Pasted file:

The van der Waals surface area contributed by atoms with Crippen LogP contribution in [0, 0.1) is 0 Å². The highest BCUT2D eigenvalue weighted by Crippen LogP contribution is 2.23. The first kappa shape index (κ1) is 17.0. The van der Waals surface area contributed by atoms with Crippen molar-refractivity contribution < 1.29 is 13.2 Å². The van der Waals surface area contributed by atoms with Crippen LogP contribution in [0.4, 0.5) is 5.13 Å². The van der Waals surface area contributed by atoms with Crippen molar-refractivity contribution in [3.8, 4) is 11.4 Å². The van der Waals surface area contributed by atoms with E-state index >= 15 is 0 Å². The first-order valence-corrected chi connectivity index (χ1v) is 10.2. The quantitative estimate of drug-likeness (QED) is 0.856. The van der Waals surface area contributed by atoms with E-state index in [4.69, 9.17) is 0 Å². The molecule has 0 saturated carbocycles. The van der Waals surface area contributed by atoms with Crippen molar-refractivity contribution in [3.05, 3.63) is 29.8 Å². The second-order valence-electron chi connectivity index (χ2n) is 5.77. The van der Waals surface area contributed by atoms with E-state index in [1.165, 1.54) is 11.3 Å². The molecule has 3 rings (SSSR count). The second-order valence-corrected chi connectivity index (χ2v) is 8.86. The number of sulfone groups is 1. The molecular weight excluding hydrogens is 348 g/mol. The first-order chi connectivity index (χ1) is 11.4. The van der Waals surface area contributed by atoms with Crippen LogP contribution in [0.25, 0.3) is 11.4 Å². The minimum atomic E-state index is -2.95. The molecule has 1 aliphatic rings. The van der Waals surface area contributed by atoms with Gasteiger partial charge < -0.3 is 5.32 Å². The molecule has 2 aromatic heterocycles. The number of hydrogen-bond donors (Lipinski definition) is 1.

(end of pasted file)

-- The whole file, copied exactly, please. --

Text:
The van der Waals surface area contributed by atoms with Crippen LogP contribution in [0, 0.1) is 0 Å². The highest BCUT2D eigenvalue weighted by Crippen LogP contribution is 2.23. The first kappa shape index (κ1) is 17.0. The van der Waals surface area contributed by atoms with Crippen molar-refractivity contribution < 1.29 is 13.2 Å². The van der Waals surface area contributed by atoms with Crippen LogP contribution in [0.4, 0.5) is 5.13 Å². The van der Waals surface area contributed by atoms with Crippen molar-refractivity contribution in [3.8, 4) is 11.4 Å². The van der Waals surface area contributed by atoms with E-state index >= 15 is 0 Å². The first-order valence-corrected chi connectivity index (χ1v) is 10.2. The quantitative estimate of drug-likeness (QED) is 0.856. The van der Waals surface area contributed by atoms with E-state index in [4.69, 9.17) is 0 Å². The molecule has 0 saturated carbocycles. The van der Waals surface area contributed by atoms with Crippen molar-refractivity contribution in [3.05, 3.63) is 29.8 Å². The second-order valence-electron chi connectivity index (χ2n) is 5.77. The van der Waals surface area contributed by atoms with E-state index in [1.165, 1.54) is 11.3 Å². The molecule has 3 rings (SSSR count). The second-order valence-corrected chi connectivity index (χ2v) is 8.86. The number of sulfone groups is 1. The molecular weight excluding hydrogens is 348 g/mol. The first-order chi connectivity index (χ1) is 11.4. The van der Waals surface area contributed by atoms with Crippen LogP contribution in [0.25, 0.3) is 11.4 Å². The minimum atomic E-state index is -2.95. The molecule has 1 aliphatic rings. The van der Waals surface area contributed by atoms with Gasteiger partial charge < -0.3 is 5.32 Å². The molecule has 2 aromatic heterocycles. The number of hydrogen-bond donors (Lipinski definition) is 1.